Social Security disability (SSD) benefits can provide you and your family an income while you’re unable to work because of cancer or treatment, but there’s a lot of fine print. If you expect to be out of work for at least a year, or your cancer isn’t curable, SSD is worth looking into. It’s a government benefit that you can apply for yourself or with the help of an attorney. If you’re of low income you may qualify for help from a local legal aid agency.
I was treated for cancer (Hodgkin’s lymphoma) and the side effects of treatment (most recently an allogeneic bone marrow transplant) from late 2000 through 2005. I made the right medical decisions. I’ve been in remission for 16 years. But I didn’t make all the right financial decisions.
The most important one happened before I was diagnosed. I didn’t buy disability insurance. I remember a phone call I had with a sales representative from an insurance agency that sold disability insurance to Connecticut state employees like myself. I think the cost was about $50/month, maybe less. I thought about, didn’t buy it, was diagnosed with cancer and that closed the door to such coverage (I could get it now, but it would be much more expensive). I lost about a year’s worth of income as a result.
After my second relapse, I was told by multiple doctors (with one exception) my only chance of a cure was a bone marrow transplant. I was also told because of its effect on my messed up immune system, I wouldn’t be able to return to work for a year. I was later told I should apply for SSD benefits by a hospital social worker.
I couldn’t accept the fact I’d be out of work for a year. I thought I’d power through the procedure and get back on my feet in maybe six or eight months. In addition, if you do start collecting and you’re able to return to work in less than a year, you’ll be asked to pay the Social Security Administration back the benefits you received.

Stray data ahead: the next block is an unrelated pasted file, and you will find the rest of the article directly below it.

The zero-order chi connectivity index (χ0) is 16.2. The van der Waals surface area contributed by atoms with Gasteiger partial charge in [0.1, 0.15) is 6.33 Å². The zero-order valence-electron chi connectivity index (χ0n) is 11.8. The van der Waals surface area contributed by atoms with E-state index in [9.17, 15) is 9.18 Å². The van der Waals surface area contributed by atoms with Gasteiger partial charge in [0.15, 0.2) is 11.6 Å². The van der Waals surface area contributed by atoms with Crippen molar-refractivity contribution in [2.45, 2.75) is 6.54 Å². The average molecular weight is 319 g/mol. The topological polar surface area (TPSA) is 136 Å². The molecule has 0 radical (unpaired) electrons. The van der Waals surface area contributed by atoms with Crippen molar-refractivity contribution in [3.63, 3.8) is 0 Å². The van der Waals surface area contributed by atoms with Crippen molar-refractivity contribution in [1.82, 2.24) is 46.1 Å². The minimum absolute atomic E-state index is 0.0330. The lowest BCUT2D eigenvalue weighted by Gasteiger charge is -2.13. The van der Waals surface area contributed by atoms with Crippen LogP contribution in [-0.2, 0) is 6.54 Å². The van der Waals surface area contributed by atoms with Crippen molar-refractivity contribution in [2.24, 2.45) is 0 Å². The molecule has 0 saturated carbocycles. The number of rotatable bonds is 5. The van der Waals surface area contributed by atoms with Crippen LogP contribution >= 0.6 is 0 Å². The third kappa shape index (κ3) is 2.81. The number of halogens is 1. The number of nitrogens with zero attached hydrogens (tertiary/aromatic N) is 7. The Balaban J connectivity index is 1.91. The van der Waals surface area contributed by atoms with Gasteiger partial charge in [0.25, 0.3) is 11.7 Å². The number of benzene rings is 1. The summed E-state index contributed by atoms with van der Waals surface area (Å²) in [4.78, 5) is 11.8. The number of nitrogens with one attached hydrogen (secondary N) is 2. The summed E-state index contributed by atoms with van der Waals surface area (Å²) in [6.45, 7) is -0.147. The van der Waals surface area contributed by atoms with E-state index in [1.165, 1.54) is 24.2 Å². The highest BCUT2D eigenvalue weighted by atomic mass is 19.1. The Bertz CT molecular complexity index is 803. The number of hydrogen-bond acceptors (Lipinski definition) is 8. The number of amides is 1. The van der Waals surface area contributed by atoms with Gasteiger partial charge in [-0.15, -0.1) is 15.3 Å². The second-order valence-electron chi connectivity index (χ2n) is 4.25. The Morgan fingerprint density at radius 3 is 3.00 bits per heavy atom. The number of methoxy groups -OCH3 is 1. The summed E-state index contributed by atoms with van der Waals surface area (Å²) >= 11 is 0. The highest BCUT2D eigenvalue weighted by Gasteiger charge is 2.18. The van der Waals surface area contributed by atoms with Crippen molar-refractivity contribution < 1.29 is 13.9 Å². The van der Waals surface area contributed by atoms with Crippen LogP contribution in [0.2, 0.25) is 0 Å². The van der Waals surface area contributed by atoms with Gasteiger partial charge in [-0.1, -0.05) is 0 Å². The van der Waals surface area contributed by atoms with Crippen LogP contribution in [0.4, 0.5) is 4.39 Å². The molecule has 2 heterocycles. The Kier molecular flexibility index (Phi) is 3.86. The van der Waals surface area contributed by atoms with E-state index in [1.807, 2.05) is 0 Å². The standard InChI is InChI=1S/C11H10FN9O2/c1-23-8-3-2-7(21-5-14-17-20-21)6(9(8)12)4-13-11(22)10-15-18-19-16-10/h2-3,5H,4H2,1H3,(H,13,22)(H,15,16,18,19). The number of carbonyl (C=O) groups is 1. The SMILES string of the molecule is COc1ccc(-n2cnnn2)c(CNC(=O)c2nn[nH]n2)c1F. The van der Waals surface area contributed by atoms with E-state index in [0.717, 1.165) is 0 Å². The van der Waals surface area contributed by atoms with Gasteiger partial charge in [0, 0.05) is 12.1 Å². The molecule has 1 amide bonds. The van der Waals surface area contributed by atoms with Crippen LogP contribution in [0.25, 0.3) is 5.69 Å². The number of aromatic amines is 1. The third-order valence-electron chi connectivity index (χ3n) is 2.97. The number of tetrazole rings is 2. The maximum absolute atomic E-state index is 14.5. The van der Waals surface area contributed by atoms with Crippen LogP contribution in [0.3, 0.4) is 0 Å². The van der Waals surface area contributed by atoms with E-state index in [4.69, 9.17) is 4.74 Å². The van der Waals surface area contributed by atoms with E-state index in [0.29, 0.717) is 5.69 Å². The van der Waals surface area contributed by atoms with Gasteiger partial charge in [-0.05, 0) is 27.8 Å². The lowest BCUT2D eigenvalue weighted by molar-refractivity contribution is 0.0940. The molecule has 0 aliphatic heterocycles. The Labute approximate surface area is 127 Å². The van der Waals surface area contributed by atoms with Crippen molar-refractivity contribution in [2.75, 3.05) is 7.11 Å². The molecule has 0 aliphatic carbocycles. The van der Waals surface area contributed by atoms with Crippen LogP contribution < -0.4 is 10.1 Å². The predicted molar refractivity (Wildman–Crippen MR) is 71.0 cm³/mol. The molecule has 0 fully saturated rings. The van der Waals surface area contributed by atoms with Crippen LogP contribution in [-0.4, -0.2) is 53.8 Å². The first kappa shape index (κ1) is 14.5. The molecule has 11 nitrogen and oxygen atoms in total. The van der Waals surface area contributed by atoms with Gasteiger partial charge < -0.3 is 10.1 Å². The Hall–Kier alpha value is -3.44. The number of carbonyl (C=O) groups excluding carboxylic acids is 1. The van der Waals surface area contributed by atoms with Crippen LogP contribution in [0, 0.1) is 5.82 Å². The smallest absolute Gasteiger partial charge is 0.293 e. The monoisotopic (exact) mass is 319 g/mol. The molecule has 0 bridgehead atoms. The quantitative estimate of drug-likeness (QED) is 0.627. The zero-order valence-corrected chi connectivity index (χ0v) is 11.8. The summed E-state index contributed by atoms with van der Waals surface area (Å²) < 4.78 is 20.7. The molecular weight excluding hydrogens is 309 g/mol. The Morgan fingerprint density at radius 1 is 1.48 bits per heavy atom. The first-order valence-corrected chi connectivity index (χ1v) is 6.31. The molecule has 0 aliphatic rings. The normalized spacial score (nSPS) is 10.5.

We calculated we could live for a year on my wife’s salary and given my unrealistic confidence and the less than a year payback issue, I didn’t apply. As things worked out, my new immune system had more problems than expected and I was out for a year. I probably should’ve stayed out of work longer but that’s all the time my employer allowed. I could’ve collected SSD benefits and my family would’ve had more money.
If I made the right decisions, I would’ve bought disability insurance and collected SSD benefits. I would’ve applied for, and given the seriousness of my situation (if the transplant didn’t work, the disease or side effects of the procedure (or maybe a combination of the two) would’ve killed me), in all likelihood I would’ve been awarded benefits relatively quickly (though the disability policy probably would’ve required me to apply for SSD, then subtracted those benefits out of my payments because these policies don’t allow double-dipping).
Don’t make the same mistakes I did. If you’re healthy, seriously consider buying disability insurance. If you have cancer and expect to be out of work for at least a year (including if your condition is expected to be fatal) you should put learning about SSD benefits on your ‘to do’ list. This brochure provides a lot of helpful information. You can also talk to an attorney who helps those applying for benefits.
I was in a very tough medical situation. In 2003 a lymphoma specialist at a world famous cancer center told me a bone marrow transplant wouldn’t help me and I was terminally ill. Surviving without any long-term physical effects, in my mind, is a minor miracle. But the financial decisions I made were less than miraculous. Don’t make the same mistakes I did.
Rodney Warner, JD is a freelance writer in his 16th year of remission. He enjoys riding his bike through the gorgeous roads of Bucks County and spending time with his family. Rodney is active in supporting his local Gilda’s Club through fundraising events he hosts.